This season, Tate is Detroit’s leader in targets with 85, and it’s pretty clear Stafford and Cooter like to get the ball to him in areas where he has space to create after the catch. Tate is third in the NFL in yards after catch (YAC), with 422 of his 617 yards coming after the reception. New Orleans’ defense is 25th in the league in yards allowed after the catch, giving up 132.9 YAC/G. Look for the Lions to capitalize on the Saints poor pursuit and tackling on Sunday.
**For those of you who have read this far, here’s a bonus tidbit of advice for you: remember Theo Riddick who I said was a start this week? He’s seventh in the NFL in YAC, gaining 7.6 YAC per reception.
Guess who accounted for more than a third of Detroit’s total offense?
Tate was Golden— NFL Fantasy Football (@NFLfantasy) December 5, 2016
Did you start him this week? pic.twitter.com/aNbQoh0JN9
Early second half: Jim Bob springs his trap
Much of the early third quarter continued the short passing attack of the first half, but the Lions also began systematically attacking 40 CB Delvin Breaux (who they tested in the first half - see below). Recently returned to the lineup from a major leg injury (broken fibula), he had not looked good in the weeks leading up to the game against the Lions and again played poorly:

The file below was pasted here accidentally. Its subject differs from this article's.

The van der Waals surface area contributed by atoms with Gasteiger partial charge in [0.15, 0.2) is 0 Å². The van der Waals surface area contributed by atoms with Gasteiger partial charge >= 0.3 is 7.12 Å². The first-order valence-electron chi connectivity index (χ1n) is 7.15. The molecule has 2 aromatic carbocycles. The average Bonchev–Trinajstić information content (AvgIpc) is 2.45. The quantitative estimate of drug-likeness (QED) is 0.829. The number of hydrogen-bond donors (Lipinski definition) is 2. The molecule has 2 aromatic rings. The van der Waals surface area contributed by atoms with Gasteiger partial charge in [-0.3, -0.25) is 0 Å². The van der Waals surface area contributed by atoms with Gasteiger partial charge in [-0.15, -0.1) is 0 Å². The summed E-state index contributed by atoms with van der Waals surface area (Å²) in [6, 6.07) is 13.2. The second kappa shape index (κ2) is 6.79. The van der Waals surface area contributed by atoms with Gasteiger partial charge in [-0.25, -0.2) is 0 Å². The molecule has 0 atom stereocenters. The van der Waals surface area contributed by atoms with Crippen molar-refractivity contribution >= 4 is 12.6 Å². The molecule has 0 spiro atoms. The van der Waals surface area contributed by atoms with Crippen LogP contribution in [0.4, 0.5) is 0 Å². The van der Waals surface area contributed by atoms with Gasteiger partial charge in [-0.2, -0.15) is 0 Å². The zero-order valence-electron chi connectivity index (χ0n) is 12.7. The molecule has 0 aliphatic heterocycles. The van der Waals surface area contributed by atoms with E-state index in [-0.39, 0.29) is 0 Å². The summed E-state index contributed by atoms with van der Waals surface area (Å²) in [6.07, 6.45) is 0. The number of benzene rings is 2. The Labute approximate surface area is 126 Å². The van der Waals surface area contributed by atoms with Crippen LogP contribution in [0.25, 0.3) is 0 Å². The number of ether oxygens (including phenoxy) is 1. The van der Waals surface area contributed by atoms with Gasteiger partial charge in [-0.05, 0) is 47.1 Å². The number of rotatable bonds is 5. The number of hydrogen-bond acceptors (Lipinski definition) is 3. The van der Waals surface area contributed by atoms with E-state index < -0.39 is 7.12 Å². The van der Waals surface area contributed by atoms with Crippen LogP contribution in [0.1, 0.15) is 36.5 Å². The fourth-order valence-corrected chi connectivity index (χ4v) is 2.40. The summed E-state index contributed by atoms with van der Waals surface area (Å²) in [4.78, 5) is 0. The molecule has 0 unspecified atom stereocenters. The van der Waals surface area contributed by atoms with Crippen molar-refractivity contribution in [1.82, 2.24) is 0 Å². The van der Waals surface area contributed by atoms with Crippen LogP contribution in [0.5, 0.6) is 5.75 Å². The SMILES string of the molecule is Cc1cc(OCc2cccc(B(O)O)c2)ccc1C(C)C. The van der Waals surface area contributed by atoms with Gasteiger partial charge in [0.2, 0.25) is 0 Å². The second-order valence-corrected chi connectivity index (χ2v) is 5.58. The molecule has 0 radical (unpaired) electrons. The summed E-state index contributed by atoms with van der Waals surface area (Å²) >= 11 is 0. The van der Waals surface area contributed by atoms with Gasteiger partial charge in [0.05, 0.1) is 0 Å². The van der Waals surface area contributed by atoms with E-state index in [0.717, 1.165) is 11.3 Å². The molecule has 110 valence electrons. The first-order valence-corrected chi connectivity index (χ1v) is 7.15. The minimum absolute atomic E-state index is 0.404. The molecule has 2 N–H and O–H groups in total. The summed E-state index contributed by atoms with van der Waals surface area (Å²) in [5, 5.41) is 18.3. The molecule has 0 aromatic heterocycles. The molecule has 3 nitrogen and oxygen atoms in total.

Delvin Breaux struggled once again, grading below average (45.9) for the third time in his last three games. He made two plays in the third quarter to cut off WR Andre Roberts' route, but otherwise was flagged twice for coverage penalties and ended the game with five catches allowed for 97 yards.
During the opening Detroit drive of the second half at the 13:00 mark, Breaux was flagged for defensive holding against 13 WR TJ Jones on a deep route up the left sideline. Three plays later on third-and-16, Stafford hit TJ Jones on an out-and-up against Breaux for 36 yards. On the next drive, Stafford continued challenging the defense deep with two shots to 12 WR Andre Roberts (both incomplete) - one of them against Breaux.
Then in the fourth quarter, there was this:
Look at the coverage by the cornerback that Tate sneaks behind for the wide open catch and run: he’s sitting there, waiting to jump short routes but has no deep help in position to take over on Tate in the corner. What was going on? The Saints were reacting to what the Lions were doing earlier, bringing defenders up to take away short passes and limit YAC. In light of the first half short passing game run by Jim Bob and Stafford, going single high with heavy focus underneath made sense but left the deep sidelines vulnerable.
Late game: ZZ Top